Monday, March 7, 2016

News Briefs 3.7.16

It's Different but Close Enough

Recently a website was created attempting to emulate what it's like to read when you have dyslexia. Created by Victor Widell after talking to a friend, the website takes an excerpt from Wikipedia and constantly moves the letters around as you try to read it. In fact everything on the page, minus the comment section, moves. From the title to the tags and even the page navigation, everything on the site changes, making it harder to read.

Now this isn't exactly an emulation of the experience of all people who have dyslexia, especially since dyslexia is really an umbrella term for disabilities related to a difficulty in reading and learning ability. Everyone's experience with dyslexia is different. Also, since more than likely you'll be reading this as a learned adult, it'll be a lot easier for you to read. Remember this is a learning disability as much as it is a reading one. There are many other things to consider when taking on this experience, so I encourage you along with trying to read the page, read the comments and see what people have to say about their own experiences because you can learn a lot more than what the page can show you. Here's the link.


                                                                  The Power of the Hashtag

I don't know when it happened but it did. The pound sign became important. It became so important that it lost its name and now its no longer the pound sign. You may remember it as the thing you had to hit when voting for your favorite American Idol contestant way back in Season 1. You might also remember it as the abbreviation for number, as in Symphony #5. However, with the emergence of Twitter and other social media outlets circa 2009, we have come to know this slanted tic tac toe board as The Hashtag.

Here's what's great about The Hashtag:
It allows you to look up certain events, movements, and people across multiple platforms.

Here's what's scary about The Hashtag:
It allows you to look up certain events, movements, and people across multiple platforms. 

Public profiles are free game. 

Allow me to elaborate:
The Hashtag (which I am consciously treating as a title because it is that big) allows for an exponential amount of freedom which is both frightening and beautiful.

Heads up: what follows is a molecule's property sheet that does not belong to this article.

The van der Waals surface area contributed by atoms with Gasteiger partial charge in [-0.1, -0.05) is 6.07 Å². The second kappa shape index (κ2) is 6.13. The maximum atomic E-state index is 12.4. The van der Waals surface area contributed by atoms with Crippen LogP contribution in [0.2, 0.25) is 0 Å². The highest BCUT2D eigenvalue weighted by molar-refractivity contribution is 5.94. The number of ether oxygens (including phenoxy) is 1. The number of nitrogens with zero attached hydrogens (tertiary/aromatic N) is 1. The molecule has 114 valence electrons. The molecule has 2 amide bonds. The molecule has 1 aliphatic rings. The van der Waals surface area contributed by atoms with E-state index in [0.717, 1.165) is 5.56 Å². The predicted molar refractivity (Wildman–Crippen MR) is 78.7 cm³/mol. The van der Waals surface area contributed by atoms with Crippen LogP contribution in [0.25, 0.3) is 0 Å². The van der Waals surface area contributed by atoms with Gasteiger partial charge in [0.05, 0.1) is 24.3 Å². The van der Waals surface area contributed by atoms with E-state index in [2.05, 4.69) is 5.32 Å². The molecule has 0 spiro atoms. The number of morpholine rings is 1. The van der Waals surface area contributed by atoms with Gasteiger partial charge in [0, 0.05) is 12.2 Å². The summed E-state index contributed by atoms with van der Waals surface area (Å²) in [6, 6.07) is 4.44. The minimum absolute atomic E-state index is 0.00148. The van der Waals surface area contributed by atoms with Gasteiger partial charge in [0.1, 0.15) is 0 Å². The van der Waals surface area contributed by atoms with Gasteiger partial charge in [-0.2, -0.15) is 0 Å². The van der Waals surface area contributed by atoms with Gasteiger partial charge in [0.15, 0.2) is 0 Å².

"Fun Day at the #Beach"

The picture or status you've just uploaded is now available to anyone who searches 'beach.' Cool right? Yeah. Kind of. Sometimes. Not really.  I'd like to think that this is more harmless and convenient than creepy but if sci-fi has taught us anything, it's that 'harmless' and 'convenient' usually mean AI's destroying the world.

Just kidding.

The Hashtag has done some good too. Its been a major influence in social movements around the world like, but not limited to, the #BlackLivesMatter movement, #ALSIceBucketChallenge, #NaNoWriMo, and more, allowing people all over the world to connect and explore common interest through just a few key words.

"But remember with great power comes great responsibility so tag your things responsibly"
--Spiderman and Hillary Clinton, both said this.


Ray Tomlinson Passes @ 74

For those who may have never heard of Ray Tomlinson, there are a few interesting things you should know about this quiet legend.

Known as “one of the early ARPAnet pioneers”, this is the man who is credited in many ways as being the inventor of the email.

A graduate of both Rensselaer Polytechnic Institute in 1963 and Massachusetts Institute of Technology in 1965 with a master's in electrical engineering, Tomlinson left impacts at engineering firm Bolt Beranek and Newman (BBN) and in his studies of speech synthesis. Sadly, he passed on Saturday, March 4, 2016 due to a suspected heart attack.

Tomlinson is credited for leading the construction of what we now know as the standard email format, including the from, subject and date fields found in every single one of our endless supply of emails – from acceptance letters to Seamless spamming our accounts. His biggest known accomplishment however, is something I personally find neat - he was the one who chose the @ symbol to indicate where an email should be sent. The @ symbol distinctly shows which network every piece of mail is virtually sent, and has become such a regular part of every day life for at least the last fifteen years, if not more, that like many small ideas I have never thought to question that someone might have originally had to come up with it.

I love stuff like this. This man is not some paraded hero, nor do we know much about him. According to this attached PDF, his  fellow BBN employees have many fond memories with him, and both his social impact and worth ethic are definitely to be admired. 

But in a roundabout way, knowingly or not, he has left a tiny yet almost incredibly universal impact for years to come. Almost everyone has an email, some have many, and his little @ attachment that is glued to everyone lets his one small idea live long after him, seeping its way into billions of lives.

Call me a sap, but I’d like to think that this actually means something. That there are millions of tiny, yet universal, impacts that we can all make with nothing but a simple idea. As a closing thought of celebration, Tomlinson was inducted into the internet Hall of Fame in 2012. 

RIP Ray Tomlinson. Thanks for letting us know where its @.

Stay golden all,

1 comment:

  1. hashtags are important especially for the way they have helped mobilize social movements, dyslexia is a painful disability to live with and that page definitely proved it so thanks for sharing this. Never heard of Tomlinson but thanks for informing us.